itle catalogue. The custom of giving full titles, etc., under authors, and only references or very brief titles under subjects, has been reversed. A reader seeking a book of a known author, in the vast majority of cases, wants simply the number by which to call for it, and can find it much sooner in a brief title catalogue. In the rare cases where more is needed the class number refers instantly to all these facts on the cards. On the other hand, a reader seeking books on a known subject, needs the full title, imprint, cross-references, and notes, to enable him to choose the book best suited to his wants.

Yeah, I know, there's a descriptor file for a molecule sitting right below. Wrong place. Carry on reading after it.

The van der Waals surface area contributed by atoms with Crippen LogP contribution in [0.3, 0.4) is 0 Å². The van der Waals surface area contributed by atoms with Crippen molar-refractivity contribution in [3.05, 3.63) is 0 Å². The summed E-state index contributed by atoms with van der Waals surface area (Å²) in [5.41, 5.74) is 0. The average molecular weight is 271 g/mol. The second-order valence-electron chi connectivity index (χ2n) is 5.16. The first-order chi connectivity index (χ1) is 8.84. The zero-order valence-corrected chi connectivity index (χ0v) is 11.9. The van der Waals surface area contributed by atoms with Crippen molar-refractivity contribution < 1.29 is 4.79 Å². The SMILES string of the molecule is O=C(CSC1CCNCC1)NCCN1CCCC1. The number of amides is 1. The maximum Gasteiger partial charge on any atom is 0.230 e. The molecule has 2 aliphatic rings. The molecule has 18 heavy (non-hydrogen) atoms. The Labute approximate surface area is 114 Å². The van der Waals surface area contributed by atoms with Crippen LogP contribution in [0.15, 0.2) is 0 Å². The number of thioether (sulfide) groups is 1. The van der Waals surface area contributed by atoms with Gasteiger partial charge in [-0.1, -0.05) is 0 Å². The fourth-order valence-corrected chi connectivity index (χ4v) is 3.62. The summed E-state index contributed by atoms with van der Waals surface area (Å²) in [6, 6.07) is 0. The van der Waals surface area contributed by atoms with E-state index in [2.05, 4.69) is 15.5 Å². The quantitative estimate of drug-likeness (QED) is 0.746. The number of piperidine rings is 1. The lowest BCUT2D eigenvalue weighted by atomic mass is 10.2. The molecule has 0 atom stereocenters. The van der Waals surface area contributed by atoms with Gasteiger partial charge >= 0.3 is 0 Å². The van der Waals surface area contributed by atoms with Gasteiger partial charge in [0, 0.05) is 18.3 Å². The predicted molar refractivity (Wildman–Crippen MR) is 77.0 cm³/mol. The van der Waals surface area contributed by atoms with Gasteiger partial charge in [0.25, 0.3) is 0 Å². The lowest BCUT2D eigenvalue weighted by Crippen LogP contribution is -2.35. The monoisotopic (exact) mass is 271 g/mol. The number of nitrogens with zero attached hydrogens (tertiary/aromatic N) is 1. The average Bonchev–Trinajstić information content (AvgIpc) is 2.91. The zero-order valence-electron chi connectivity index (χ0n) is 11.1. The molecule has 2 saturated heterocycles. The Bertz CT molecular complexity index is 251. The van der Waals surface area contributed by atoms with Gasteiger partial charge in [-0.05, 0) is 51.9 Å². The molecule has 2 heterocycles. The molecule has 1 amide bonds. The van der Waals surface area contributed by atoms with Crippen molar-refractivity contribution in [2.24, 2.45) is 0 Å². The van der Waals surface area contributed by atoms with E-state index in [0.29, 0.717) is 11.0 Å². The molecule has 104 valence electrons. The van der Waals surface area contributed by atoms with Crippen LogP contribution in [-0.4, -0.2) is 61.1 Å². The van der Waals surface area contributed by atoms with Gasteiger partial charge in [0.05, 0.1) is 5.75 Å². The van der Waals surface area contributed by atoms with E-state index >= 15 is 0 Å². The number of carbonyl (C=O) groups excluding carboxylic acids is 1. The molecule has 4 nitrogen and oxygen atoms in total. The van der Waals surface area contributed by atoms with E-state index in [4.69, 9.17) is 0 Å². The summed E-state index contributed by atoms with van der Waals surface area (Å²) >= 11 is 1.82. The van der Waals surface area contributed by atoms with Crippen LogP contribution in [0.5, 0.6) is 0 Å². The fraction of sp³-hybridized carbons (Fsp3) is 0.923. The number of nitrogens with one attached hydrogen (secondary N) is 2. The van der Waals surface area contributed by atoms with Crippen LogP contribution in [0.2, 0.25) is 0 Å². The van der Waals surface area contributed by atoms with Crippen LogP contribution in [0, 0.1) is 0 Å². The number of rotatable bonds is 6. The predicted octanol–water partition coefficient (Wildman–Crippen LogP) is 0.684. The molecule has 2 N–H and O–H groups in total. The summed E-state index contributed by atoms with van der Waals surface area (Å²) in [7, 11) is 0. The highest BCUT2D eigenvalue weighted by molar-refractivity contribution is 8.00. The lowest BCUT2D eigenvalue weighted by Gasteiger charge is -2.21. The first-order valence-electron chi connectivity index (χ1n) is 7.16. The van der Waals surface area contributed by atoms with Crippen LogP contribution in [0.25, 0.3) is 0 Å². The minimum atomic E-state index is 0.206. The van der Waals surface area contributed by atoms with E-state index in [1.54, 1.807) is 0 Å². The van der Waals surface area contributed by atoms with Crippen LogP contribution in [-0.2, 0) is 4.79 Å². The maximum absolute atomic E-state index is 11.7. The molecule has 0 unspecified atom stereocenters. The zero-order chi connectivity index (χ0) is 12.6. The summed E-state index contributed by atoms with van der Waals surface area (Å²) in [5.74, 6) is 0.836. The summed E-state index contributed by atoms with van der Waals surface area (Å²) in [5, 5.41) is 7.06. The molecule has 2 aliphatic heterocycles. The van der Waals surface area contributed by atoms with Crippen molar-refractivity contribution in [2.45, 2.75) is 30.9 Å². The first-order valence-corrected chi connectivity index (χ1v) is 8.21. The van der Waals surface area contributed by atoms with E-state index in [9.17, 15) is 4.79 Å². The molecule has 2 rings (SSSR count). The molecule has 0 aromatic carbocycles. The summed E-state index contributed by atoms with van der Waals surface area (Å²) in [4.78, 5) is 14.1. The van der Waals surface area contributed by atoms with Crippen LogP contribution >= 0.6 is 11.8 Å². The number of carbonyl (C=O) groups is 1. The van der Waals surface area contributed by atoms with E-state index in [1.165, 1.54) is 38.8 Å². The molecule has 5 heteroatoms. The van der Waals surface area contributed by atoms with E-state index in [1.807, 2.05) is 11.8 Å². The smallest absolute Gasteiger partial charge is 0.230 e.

The Subject Catalogue is a full title Shelf List on cards and is for the use of the public. The Shelf List is a short title Subject Catalogue in book form, made of separate sheets laced into an Emerson binder, and is for official use. We thus have without extra labor, both full and short title Subject Catalogues and Shelf Lists. The public Authors' Catalogue is a printed volume; the offi